By Cynthia Bujnicki
In a world of ice and wind, science determines when people die, announcing it on their birth. But three teens have broken all odds, surviving past their death days. Bonded together through unknown means, they must enter into the only space program available to them, a program that will allow them to escape their dying world and the fear of being discovered. But danger lurks around all corners and the fear of being discovered inches closer and closer.
This novel suffers from one major problem: that fact that it is far too long. This is quite a shame considering that the concept of the book is quite impressive by itself, but the problem is that there is too much exposition, too much narrative, that it slows down the pace of the novel to a crawl, making the reader very much aware of the length of the novel. There’s nothing wrong with long books, the problem is that the story, the action has to keep the reader engrossed enough that it doesn’t feel so long. I’ve read Tolkien, the classics, and those are long novels, but there’s something about the narrative, about the uniqueness of the story that allows the reader to lose track of the page number. This novel fails to do that, which is quite unfortunate.
Part of the problem is that the authors, they spend too much time on exposition. This shouldn’t be a problem, and typically it’s not, but the problem is that there is so much of it. For about half the novel, the reader is going back and forth on the same subject, the same subject of how these three characters have dodged their death days, thus forming a link between the three. A mention once or twice is enough for the novel, the reader understands that this information is essential, but the authors begin to hit the reader on the head with that knowledge, repeating that information again and again. There’s more information that could have been provided for the reader, more backstory on the characters themselves. If the authors are going to be spending this much time on exposition, it would have better benefited them to expand on this exposition, to expand on the characters and their pasts than on the fact that these three characters are tied together.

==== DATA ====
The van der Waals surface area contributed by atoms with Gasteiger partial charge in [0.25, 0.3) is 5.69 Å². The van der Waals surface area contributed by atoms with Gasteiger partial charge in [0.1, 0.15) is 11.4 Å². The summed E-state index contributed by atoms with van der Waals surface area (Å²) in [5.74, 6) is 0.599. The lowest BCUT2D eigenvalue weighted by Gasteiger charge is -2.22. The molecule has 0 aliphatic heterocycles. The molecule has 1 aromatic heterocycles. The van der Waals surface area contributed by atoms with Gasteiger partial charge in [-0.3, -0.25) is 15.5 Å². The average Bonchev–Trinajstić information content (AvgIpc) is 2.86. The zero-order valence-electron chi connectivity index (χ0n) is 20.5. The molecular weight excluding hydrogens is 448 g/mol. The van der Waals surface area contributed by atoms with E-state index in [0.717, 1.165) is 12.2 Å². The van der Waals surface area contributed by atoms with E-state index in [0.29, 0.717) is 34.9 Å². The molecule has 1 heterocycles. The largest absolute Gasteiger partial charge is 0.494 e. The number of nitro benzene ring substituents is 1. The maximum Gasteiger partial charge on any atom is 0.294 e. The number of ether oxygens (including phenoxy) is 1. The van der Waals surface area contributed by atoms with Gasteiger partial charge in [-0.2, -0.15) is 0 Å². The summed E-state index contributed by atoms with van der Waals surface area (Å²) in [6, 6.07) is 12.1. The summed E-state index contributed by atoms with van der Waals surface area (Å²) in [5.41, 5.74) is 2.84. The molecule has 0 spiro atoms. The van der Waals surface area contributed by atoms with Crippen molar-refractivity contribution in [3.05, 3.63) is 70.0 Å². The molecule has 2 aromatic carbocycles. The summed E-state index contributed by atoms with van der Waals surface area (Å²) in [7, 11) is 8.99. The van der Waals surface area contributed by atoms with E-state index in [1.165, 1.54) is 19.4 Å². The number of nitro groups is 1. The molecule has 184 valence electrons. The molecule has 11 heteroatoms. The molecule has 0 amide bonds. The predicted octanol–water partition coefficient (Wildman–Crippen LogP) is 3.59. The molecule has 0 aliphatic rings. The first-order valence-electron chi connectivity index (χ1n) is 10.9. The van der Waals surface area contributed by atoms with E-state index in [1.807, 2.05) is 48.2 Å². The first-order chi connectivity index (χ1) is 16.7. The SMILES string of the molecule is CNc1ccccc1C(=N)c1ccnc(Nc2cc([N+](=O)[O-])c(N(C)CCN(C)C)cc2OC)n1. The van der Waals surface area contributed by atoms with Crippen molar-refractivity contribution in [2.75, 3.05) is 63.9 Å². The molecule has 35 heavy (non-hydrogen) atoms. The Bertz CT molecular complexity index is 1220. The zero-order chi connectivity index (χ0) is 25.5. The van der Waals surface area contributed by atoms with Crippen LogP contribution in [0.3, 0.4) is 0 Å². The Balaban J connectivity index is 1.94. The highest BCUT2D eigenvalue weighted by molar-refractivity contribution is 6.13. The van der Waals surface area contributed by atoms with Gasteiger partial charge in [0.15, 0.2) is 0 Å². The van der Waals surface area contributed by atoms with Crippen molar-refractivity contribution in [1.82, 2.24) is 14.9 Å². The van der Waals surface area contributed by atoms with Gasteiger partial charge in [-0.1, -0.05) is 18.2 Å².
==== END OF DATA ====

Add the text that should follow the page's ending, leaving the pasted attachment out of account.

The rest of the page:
Now, that’s not to say that there aren’t some fun moments in the beginning. These are three very different characters, two men and one female, who have been thrown into this situation they have no control over, a position they are trying to navigate as much as they can. This leads to some humorous moments for the reader that allows for some character development and growth in the dynamics. If there is one thing the authors know how to do, it’s how to build characters. Their voices, the internal narrative of the characters, they are all distinct and powerful. The reader is able to get to know who these characters are, their struggles, and the fears they don’t want to face. Sure, everyone is afraid of death, that’s for sure, this novel sort of builds on that in the way it builds up the internal narratives and personalities of these characters.
The pace is what kills the novel. It goes much to slow and doesn’t pick up the pace until halfway through the story. Even after the halfway mark, the speed does linger on the slow slide, the change of situation keeps the reader interested because the tension rises, after much exposition, the pressure in the novel finally begins to increase, giving the reader a reason to be invested in the story and characters. (★★★☆☆ | B-)
|Pub Date: Aug. 14, 2018||Page count: 344pp||Age Range: 13 & Over|
|ISBN: 978-1-2501-2871-3||Publisher: Wednesday Books||List Price: $18.99|
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Categories: Book Reviews